Many of you have been reading Ian Clark’s blog posts for Pickett Street over the past couple of years. Since Ian is now moving on to a PhD program, he kindly passed the blog writing torch to me, his older (and, let’s be honest, wiser) sister. So, if you’re curious as to what it was really like growing up in the Clark household, I can fill you in.
Anyway. Like Ian, I grew up in Washington State. Though I now live in the hippy haven of Boulder, Colorado, I look forward to the day when I can move back to the Pacific Northwest, where my heart and my family reside. To start off on a fun, perhaps sentimental note, I’d like to discuss one of my favorite spots in Washington, and, in my humble opinion, what is one of the best mountains in the entire world: Mount Rainier.
Don’t get me wrong—Colorado’s Rocky Mountains are truly incredible. However, there’s something special about Mount Rainier. Maybe it’s the fact that, with the surrounding landscape at sea level, the peak with its 14,410 feet dramatically rises out of the clouds like a storybook mountain.
I first heard about this mountain when my family was getting ready to relocate from New Jersey to Washington. In order to get us excited about the move, my dad told my brothers and me stories about Washington, and the story that stuck was about Mount Rainier and the elves that lived there. When we finally visited, the mountain was just as magical as it had been described. I remember staring out the window transfixed as we drove through lush forests and past waterfalls.
Years later, my dad climbed Mount Rainer. His complicated preparations, purchasing crampons and ice picks (I think? I know nothing about mountaineering), only added to the mountain’s dreamy mystique. I still have a picture of him standing on top of the mountain, surrounded by its snowy clouds.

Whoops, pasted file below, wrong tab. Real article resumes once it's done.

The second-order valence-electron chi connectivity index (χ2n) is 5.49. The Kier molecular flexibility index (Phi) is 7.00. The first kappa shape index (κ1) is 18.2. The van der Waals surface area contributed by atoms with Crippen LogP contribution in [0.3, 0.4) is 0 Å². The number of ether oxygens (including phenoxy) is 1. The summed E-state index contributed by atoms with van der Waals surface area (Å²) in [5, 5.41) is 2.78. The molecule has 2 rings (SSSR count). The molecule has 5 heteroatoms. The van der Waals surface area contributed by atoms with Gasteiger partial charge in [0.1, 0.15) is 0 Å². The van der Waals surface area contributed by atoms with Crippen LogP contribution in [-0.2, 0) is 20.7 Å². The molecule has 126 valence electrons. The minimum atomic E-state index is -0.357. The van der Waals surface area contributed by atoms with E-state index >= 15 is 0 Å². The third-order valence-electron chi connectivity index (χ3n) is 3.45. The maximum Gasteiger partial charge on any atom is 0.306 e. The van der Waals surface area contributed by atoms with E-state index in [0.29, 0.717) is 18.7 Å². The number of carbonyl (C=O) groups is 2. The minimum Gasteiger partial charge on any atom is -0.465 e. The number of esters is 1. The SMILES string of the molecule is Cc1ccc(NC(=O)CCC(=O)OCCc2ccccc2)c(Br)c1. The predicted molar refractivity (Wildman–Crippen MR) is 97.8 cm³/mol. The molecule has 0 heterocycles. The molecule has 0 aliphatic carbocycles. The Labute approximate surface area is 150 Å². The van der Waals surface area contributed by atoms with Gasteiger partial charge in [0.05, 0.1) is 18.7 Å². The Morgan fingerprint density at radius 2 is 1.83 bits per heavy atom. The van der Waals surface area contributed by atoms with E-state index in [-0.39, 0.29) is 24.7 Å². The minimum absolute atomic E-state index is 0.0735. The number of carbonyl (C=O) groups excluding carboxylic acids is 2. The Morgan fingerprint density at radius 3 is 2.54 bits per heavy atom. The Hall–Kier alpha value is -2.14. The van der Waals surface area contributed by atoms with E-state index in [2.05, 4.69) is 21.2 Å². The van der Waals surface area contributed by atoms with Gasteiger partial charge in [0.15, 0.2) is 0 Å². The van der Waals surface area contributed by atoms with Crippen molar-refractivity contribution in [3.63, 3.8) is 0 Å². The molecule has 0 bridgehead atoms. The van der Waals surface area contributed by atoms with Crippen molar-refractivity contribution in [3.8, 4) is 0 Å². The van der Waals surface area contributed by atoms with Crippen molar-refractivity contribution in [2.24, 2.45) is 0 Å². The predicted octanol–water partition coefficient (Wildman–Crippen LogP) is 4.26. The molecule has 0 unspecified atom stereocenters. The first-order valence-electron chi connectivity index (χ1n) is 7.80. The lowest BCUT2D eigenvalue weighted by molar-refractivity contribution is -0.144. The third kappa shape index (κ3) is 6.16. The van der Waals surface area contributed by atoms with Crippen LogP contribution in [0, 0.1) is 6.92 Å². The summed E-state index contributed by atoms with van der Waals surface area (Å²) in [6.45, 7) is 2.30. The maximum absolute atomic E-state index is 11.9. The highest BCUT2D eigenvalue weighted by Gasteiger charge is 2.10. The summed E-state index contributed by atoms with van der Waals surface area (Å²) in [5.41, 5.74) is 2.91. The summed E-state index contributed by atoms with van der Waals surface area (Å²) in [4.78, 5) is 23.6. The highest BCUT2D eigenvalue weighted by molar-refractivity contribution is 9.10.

Mount Rainier’s elusive nature also makes it quite unique. Growing up, I remember family from the East Coast was excited to finally see the famous mountain when they visited us. However, with the rainy, foggy weather, the mountain was often hidden from view. This elusiveness led one of my uncles to declare that he didn’t believe the mountain truly existed and that we were making it up as an elaborate ruse to get him to visit.
Mount Rainier is an active volcano and the most glaciated (covered in glaciers) peak in the contiguous United States. It is believed to be over 500,000 years old. It’s by far the tallest peak in the Cascade Range, and its slopes are filled with wildflowers, waterfalls, hiking trails, campsites, and ancient forests with trees over a thousand years old. The mountain’s two most popular spots—Sunrise and Paradise Visitor’s Centers—are just over two hours from downtown Seattle.
If you are a family with small children, check out the Grove of the Patriarchs—a flat 1.5 mile hike through old-growth forest, as well as the suspension bridge over Ohanapecosh River or Box Canyon’s easy walk past a rushing river. Those who are more athletically inclined (ahem, like my brother Ian) might try the famous Wonderland Trail, which takes several days and covers the 93 miles that encircle the entire mountain.
There’s a reason that Washington State license plates feature Mount Rainier. This landmark represents one of the many things that are so wonderful about its home state—with the misty mornings, the fern-filled forests, and the lovely mountain, gracing us with its presence when it pleases, Washington is a place where magic feels real.
If you live near the mountain, or in a spot with a view, lucky you! If not, finding a home with a view of Mount Rainier might be an excellent goal. I personally can’t wait to someday sip my coffee in a home back in Washington while waiting to catch a glimpse of the mountain rising out of the clouds.
Reach out to the Pickett Street Team today – they can help you find that home: firstname.lastname@example.org or #425.502.5397